Skip to Main Content
Lumber value and rate of return for sugar mapleAuthor(s): Richard M. Godman
Source: In: Hutchinson, Jay G., ed. Northern hardwood notes. St. Paul, MN.: U.S. Dept. of Agriculture, Forest Service, North Central Forest Experiment Station. 6.02
Publication Series: Other
Station: North Central Research Station
PDF: View PDF (32.45 KB)
DescriptionIn commercial terms, trees change in three ways: by growing in diameter, growing in merchantable height, and changing in grade. So when you are marking a stand for thinning and you have to choose between two trees of the same species, you estimate what the future diameter, height, and tree grade will be for each tree if the other is cut. Then you compare the predicted changes and decide which to cut and which to leave.
- Check the Northern Research Station web site to request a printed copy of this publication.
- Our on-line publications are scanned and captured using Adobe Acrobat.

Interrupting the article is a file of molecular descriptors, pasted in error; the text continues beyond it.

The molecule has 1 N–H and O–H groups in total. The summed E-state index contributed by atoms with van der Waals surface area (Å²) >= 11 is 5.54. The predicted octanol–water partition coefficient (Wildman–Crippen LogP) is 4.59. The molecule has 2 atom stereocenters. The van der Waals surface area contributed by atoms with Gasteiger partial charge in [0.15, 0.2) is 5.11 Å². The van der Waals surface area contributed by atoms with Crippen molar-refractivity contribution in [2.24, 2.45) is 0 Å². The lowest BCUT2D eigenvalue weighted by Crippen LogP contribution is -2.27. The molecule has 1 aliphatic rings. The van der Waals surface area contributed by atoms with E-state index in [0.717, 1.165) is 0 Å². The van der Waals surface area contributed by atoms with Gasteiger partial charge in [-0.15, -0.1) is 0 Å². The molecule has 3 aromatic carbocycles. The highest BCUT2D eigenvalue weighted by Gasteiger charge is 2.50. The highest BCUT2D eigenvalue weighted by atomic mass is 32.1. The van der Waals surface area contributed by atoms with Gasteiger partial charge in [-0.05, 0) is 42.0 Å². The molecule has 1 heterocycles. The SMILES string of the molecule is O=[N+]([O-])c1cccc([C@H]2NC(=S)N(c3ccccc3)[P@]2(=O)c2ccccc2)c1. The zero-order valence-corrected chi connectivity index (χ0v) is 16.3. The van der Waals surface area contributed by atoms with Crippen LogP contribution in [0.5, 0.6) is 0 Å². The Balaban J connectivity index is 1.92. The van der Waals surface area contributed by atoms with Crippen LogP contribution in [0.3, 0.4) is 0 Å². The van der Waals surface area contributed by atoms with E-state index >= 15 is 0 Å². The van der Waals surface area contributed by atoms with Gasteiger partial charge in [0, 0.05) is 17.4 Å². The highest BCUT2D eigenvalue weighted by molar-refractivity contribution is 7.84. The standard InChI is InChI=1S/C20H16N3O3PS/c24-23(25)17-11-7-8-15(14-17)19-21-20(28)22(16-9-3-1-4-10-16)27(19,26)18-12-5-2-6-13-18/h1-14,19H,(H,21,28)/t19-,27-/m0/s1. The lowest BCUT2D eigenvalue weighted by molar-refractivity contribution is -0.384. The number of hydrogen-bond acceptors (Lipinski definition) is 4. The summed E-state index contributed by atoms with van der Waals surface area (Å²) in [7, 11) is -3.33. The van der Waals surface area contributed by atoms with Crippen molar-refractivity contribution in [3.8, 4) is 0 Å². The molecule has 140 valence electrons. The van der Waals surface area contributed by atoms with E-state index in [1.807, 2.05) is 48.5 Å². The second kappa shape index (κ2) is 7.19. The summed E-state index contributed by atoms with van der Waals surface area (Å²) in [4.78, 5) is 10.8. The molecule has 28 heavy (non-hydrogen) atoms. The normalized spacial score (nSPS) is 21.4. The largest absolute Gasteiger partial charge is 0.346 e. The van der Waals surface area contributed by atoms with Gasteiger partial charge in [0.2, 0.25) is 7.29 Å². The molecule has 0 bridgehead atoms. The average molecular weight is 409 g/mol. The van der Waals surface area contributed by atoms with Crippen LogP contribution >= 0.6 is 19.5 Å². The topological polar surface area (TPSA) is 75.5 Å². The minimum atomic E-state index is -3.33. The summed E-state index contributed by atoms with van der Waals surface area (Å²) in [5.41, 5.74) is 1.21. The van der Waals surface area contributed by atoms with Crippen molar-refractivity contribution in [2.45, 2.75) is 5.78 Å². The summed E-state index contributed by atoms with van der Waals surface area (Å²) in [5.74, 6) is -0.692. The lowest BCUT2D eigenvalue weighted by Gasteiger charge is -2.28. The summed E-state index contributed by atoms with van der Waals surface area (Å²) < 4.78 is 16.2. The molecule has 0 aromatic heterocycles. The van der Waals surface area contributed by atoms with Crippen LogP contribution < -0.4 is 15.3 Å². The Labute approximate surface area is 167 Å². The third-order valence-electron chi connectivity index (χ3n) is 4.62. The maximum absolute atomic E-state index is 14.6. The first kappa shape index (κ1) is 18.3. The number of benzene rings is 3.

- During the capture process some typographical errors may occur.
- Please contact Sharon Hobrla, email@example.com if you notice any errors which make this publication unusable.
- We recommend that you also print this page and attach it to the printout of the article, to retain the full citation information.
- This article was written and prepared by U.S. Government employees on official time, and is therefore in the public domain.
CitationGodman, Richard M. 1992. Lumber value and rate of return for sugar maple. In: Hutchinson, Jay G., ed. Northern hardwood notes. St. Paul, MN.: U.S. Dept. of Agriculture, Forest Service, North Central Forest Experiment Station. 6.02
- Sugar maple (Acer saccharum Marsh.)
- What's a sugar maple worth?
- Spatial relationships between sugar maple (Acer saccharum Marsh), sugar maple decline, slope, aspect, and atmospheric deposition in northern Pennsylvania
XML: View XML